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Farm risk management project will help African smallholders
14 June 2012
Greenwich, University of
housands of poor African farmers whose livelihoods depend on their crops and livestock are being offered a multi-million pound boost by a new project led by the University of Greenwich Natural Resources Institute experts.
A package of economic and marketing measures to ensure the farmers secure a return on their activities is being made available by Farm Risk Management for Africa (FaRMAf).
Natural Resources Institute (NRI) rural finance experts on the university’s Medway Campus will co-ordinate the four-year project with their partners in Europe and Africa, who have secured £4.3million (4.7million euros) from the European Union.
The European partners are working together under the umbrella of Agrinatura, the European Alliance on Agricultural Knowledge for Development.
The project will be launched in the autumn and farmers in three countries are being initially targeted – Burkina Faso in the west, Tanzania in the east and Zambia in the south of the continent.
These countries have been chosen in order to assess the project’s impact under different economic and natural conditions. The aim is to pass on best practice from lessons learned in the initial countries to many thousands of smallholders elsewhere.
Among the economic measures being put forward is crop and livestock insurance with better links to farm loan credit. This would help combat the high risk for farmers of losses caused by drought, floods and other sudden weather changes, and the risks for banks of a poor return on their investment.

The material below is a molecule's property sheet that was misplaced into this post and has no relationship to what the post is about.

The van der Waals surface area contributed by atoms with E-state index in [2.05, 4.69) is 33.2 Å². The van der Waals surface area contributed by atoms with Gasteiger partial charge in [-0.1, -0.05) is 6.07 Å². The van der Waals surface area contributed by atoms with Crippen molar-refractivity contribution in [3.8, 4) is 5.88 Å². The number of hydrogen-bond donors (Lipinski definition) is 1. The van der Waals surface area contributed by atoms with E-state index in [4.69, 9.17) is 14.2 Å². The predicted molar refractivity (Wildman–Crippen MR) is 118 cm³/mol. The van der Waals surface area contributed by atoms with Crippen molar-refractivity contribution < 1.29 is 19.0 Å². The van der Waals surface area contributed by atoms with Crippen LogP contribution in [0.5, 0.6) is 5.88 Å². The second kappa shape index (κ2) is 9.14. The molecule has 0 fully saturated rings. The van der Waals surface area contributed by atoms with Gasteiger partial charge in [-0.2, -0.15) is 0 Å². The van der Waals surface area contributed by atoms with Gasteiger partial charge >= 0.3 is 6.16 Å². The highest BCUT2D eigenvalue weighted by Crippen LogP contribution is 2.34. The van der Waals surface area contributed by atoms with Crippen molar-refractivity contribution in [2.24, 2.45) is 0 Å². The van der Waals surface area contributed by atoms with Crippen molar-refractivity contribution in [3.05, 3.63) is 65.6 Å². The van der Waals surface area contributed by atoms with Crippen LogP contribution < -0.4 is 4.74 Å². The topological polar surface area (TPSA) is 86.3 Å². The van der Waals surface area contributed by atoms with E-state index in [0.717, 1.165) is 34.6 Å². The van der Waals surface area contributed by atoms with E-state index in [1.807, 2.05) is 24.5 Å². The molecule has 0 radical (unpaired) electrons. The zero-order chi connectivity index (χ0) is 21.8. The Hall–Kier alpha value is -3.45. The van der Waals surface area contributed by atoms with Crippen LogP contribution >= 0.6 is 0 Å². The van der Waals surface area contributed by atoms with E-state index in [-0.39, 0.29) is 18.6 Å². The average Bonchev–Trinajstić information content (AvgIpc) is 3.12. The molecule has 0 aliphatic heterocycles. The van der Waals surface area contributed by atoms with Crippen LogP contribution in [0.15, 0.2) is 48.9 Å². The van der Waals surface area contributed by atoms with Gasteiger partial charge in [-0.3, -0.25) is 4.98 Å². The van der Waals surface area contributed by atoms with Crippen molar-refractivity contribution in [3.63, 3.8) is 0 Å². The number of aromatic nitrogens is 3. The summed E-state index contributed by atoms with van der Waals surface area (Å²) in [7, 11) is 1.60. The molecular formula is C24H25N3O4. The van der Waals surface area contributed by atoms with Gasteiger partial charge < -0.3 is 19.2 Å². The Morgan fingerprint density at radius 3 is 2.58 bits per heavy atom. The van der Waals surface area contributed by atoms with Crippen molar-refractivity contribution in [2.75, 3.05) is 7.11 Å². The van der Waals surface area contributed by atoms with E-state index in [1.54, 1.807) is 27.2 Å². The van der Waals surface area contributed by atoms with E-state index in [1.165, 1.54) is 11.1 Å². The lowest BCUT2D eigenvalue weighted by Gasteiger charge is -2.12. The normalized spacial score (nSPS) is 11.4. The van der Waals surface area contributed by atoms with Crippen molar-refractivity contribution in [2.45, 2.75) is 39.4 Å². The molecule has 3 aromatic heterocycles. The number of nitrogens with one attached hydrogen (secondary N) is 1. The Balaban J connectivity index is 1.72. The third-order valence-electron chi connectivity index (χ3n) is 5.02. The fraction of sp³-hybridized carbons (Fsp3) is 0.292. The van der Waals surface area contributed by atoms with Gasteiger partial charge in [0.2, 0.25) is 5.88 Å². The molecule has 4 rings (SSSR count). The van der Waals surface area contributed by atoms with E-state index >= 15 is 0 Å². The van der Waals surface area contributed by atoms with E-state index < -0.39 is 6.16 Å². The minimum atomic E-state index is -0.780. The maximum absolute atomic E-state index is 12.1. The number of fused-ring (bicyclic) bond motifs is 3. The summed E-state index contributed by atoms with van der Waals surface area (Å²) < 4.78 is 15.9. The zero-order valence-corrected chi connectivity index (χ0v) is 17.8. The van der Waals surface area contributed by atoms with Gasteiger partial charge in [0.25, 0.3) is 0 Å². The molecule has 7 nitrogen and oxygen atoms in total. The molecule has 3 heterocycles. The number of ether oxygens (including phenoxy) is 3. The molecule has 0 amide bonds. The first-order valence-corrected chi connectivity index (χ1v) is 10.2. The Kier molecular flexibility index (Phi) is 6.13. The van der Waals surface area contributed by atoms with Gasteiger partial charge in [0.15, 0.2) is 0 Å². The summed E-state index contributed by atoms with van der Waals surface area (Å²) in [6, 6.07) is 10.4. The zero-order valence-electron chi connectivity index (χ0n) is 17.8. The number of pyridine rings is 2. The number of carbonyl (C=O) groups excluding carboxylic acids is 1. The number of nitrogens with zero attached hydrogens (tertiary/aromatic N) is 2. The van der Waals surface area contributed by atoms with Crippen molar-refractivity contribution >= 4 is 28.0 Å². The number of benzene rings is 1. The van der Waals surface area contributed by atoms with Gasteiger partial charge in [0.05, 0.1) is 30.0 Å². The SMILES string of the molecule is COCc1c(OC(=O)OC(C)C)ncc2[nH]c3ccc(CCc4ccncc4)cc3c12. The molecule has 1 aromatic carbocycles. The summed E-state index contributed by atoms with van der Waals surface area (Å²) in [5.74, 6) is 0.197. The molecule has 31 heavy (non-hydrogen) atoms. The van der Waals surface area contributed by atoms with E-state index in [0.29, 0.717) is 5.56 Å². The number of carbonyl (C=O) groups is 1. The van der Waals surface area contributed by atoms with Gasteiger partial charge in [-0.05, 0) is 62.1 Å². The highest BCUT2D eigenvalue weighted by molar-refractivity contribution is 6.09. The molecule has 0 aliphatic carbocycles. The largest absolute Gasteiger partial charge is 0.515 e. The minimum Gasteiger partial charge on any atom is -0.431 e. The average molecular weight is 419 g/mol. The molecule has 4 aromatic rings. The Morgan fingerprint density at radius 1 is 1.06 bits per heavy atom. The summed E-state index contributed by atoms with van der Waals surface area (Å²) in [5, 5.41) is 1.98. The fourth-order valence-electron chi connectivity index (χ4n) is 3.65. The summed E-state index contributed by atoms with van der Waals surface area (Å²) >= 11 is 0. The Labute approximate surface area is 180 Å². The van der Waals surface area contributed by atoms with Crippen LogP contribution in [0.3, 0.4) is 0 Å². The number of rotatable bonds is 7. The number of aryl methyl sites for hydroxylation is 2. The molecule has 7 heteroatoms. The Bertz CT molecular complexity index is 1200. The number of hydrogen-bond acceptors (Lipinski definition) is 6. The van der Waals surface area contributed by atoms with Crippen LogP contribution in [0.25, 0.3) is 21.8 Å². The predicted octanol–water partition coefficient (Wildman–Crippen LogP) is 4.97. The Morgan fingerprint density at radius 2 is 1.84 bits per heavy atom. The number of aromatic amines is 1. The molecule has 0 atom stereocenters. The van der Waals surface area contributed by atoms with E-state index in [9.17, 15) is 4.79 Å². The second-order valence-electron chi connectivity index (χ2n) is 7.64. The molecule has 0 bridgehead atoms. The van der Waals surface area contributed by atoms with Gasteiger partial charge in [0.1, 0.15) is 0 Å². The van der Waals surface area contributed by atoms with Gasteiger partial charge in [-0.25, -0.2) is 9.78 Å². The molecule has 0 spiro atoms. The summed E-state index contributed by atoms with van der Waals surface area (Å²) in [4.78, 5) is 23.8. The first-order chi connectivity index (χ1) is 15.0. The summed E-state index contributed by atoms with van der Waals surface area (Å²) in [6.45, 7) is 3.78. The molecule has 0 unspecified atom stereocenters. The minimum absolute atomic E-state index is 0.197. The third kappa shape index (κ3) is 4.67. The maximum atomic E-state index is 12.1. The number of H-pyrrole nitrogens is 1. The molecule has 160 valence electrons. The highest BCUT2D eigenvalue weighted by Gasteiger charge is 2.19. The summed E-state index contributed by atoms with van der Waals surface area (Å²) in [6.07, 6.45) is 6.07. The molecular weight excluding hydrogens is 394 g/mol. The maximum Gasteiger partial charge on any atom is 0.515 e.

Other measures include warehouse receipts, using both signed paper versions or an electronic system online, to guarantee the value of crops held in storage for some time; joint marketing by groups of smallholders so that collectively they can benefit from higher sales volumes, and sales through agricultural commodity exchanges which are accessible to smallholders.
The project will also seek to improve market information systems, and influence government agricultural policies to encourage more support for farm sector growth and rural development.
As a first step, consultation about detailed work programmes for the three target countries is being carried out this summer.
NRI and its partners have developed this fresh approach over the last five years, in response to demands from African farmers. Some of the measures have already been successfully tried and tested in other African countries. The project will pay special attention to women, who are responsible for a large proportion of farm production in Africa.
Professor Andrew Westby, Director of the Natural Resources Institute, and President of Agrinatura European Economic Interest Group, says: “Crop failure is a matter of life or death in Africa, as the media constantly reminds us. This project could make a big difference to so many people’s lives.
“In the past, efforts have been made to tackle the problems in isolation. Farm Risk Management for Africa is unique in that it will try to help farmers in a more integrated way, combining different approaches.”